Wednesday, 2 July 2008

Not in the zone

Sport has ruined my writing today. No, not Wimbledon, though I really would like to watch the Murray match later – his comeback on Monday night was the most astonishing thing I’ve ever seen at Wimbledon. No, ultimate frisbee has thrown my writing to the winds today. The Bassist is off to play for the Under 19 Great Britain B-team in the European championships in Slovakia and he was packing this morning.

I was at the dining room table attempting to push forward the literary fronteirs while fending off…
‘Have we got…
‘Do you know where…
‘Are there any clean…
‘I think it might be at Dad’s but…
‘Do you remember that…
And, sometimes, as we all know, it’s just easier to go and find whatever it is than to explain where to find it. Especially to someone who is 16 and has a Y-chromosome.

To be fair to the Bassist, he has only just got back from a week’s work experience at a design company in London where he had a great time, so it feels as if he’s a very busy boy at the minute.

What with that and the Ultimate Frisbee Freak dashing off to Birmingham, Manchester and other places north of the Watford Gap to attend GB training camps in preparation for the UF World Championships in Vancouver at the end of July, it feels like ultimate frisbee is dominating our lives even more than usual at the moment.

So here I am, having seen the Bassist off on a train to London, trying to gather my scattered wits and finish the scene I started yesterday. But wits seem to be all over the place and if rain hadn’t stopped play I’d be watching Roger Federer mince Mario Ancic by now because one thing I've learned in writing is that if it persists in not going well for more than an hour or so, it's time to do something else. My brain needs downtime when it’s scrambled and trying to cudgel it into co-operating a) doesn’t seem to work and b) makes me depressed at my failure to be able to do it.
And it was all going so well yesterday.

Later…
OK, it’s now an hour later and Federer and Ancic are back on centre court. Federer has clearly got my problem – something (in his case having a 2 hour rain break) has totally thrown him out of his rhythm and, after winning the first set 6-1 he just can't seem to get back into his groove. Boris Becker has just remarked that tennis is ‘a mental game’ and whilst it sounds silly, I know what he means – with no team-mates to buoy you up you’ve just got to keep yourself in the zone, believing in yourself, seeing the game going your way inside your head.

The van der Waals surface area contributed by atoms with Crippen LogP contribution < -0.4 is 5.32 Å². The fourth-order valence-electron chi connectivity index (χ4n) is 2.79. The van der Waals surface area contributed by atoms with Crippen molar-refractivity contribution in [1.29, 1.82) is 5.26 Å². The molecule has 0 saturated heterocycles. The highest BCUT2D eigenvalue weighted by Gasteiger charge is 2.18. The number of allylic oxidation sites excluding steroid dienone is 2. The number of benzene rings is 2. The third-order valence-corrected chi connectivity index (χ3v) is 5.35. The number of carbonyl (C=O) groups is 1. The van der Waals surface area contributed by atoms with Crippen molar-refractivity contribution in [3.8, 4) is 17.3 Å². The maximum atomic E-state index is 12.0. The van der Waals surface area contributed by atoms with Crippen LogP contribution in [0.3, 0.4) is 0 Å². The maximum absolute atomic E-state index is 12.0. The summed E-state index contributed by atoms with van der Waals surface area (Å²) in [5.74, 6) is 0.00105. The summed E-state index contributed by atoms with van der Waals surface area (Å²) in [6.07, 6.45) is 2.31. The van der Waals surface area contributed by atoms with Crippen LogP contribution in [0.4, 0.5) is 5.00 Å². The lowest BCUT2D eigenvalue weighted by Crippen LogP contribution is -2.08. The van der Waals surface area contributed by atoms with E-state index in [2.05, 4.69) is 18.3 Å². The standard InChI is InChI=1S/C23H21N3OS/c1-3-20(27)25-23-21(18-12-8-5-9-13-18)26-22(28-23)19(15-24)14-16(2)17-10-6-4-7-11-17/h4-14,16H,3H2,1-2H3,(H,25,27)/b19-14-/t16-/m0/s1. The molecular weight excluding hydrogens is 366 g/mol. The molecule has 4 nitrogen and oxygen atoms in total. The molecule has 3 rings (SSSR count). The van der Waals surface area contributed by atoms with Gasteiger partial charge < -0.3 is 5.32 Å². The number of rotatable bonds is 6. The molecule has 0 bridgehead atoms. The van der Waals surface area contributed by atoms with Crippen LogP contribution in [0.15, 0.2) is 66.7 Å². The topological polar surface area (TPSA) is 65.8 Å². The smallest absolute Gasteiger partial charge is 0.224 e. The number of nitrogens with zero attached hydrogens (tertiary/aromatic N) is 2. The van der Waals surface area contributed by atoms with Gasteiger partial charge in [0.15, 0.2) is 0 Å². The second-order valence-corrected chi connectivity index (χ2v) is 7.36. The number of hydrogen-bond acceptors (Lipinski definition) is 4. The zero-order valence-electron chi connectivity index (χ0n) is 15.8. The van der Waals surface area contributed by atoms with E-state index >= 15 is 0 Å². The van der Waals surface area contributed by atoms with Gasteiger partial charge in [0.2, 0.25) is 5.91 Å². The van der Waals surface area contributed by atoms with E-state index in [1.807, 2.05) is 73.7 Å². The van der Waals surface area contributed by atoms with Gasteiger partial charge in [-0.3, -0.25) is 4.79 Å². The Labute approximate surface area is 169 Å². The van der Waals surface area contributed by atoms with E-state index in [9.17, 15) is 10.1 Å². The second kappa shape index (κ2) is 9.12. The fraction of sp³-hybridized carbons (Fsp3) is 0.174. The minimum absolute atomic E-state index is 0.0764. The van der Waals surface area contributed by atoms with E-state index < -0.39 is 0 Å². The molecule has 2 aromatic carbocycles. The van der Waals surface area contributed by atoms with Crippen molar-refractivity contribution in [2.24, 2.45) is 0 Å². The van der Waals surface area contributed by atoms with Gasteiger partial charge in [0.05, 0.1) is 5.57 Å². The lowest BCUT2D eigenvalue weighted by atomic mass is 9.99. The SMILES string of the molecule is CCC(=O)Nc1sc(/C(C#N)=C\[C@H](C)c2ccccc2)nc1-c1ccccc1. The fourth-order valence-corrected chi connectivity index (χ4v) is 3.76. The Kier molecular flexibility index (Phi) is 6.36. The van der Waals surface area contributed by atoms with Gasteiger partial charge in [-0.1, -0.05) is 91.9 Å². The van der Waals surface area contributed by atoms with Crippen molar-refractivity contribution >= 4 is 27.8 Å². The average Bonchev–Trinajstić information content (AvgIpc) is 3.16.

Well, writing is the mental game par excellence. Definitely no team mates unless you’re Aliya Whiteley and Neil Ayres or Sean French and Nicky Gerrard. You just have to keep yourself on top of your game and interruptions, particularly if they are long or persistent are ruinous to the trick of being able to stay in your fictional world. And there’s no way you can write convincingly unless you’re there. If you’re on the outside looking in all you’ll ever write is pedestrian reportage.

Ancic has just gone 4-3 ahead in the second set. At this rate I’m not going to see any of the Murray match - book group tonight where we'll be discussing Engleby. I'm confidently predicting an argument as I'm pretty sure at least one of our number will have deeply hated the central character and therefore the book.

Oh well, I shall be earning a crust tomorrow at the day job and then back to work on the wip on Friday. If it goes well until late in the afternoon, maybe I’ll reward myself with a little look at a semi-final.
Then again, maybe not.

6 comments:

KatW said...

Somedays it seems impossible to get in 'the zone'. Everything that is forced out would've been best left unwritten. Those days, I agree, it's better to rest your head. Watch a DVD, paint, visit a scenic place, visit friends, shop..... BUT in my case it's never tennis. Each to their own. After all I am the girl who doesn't mind when the kids watch Hannah Montana & used to be addicted to Buffy(shh - don't tell). LOL

Kat :-)

Tim Stretton said...

I think there are a lot of parallels between writing and individual sports. I've never been a particular tennis fan but the difference between having a good day and a bad day is very rarely a physical thing. I'm more into running, and mental state has a huge impact here.

A writer is able to accept that sometimes you're just having a bad day, and slope off to do something else instead. A tennis player only has 'now': get it wrong, and you're out (with only a £93,750 loser's cheque as compensation in Ancic's case).

David Isaak said...

Not being able to find things is definitely a Y-chromosome matter.

James Thurber said, "I hate women because they always know where things are."

It's actually one of the reasons I like women, but he's certainly right about the second half of the statement,

Alis said...

Hi Kat - you're right, of course, but I've never been very good at letting myself off the 'work' hook and taking those days off - something to do with protestant work ethic I suspect.

Hi Tim - seriously, £93k for losing a quarter final? Yikes!

Hi David - glad you don't resent my gender's tendency to know where things are. But I must confess to being slightly unnerved by your ability to pull an apposite quotation out of the bag at will (or do you just have an excellent dictionary of quotations?!) The Other Half said, gnomically, 'he finds quotations, you find socks' Hmmm...

David Isaak said...

I have a sticky memory for things I've seen written down. The problem with this, of course, is that all sorts of useless crap sticks to it as well.

I'd prefer to know where things are.

KAREN said...

Real life definitely gets in the way sometimes (okay, most of the time!)and makes it harder to get in the 'zone' but maybe it's meant to be that way occasionally. Otherwise, surely our heads would explode?!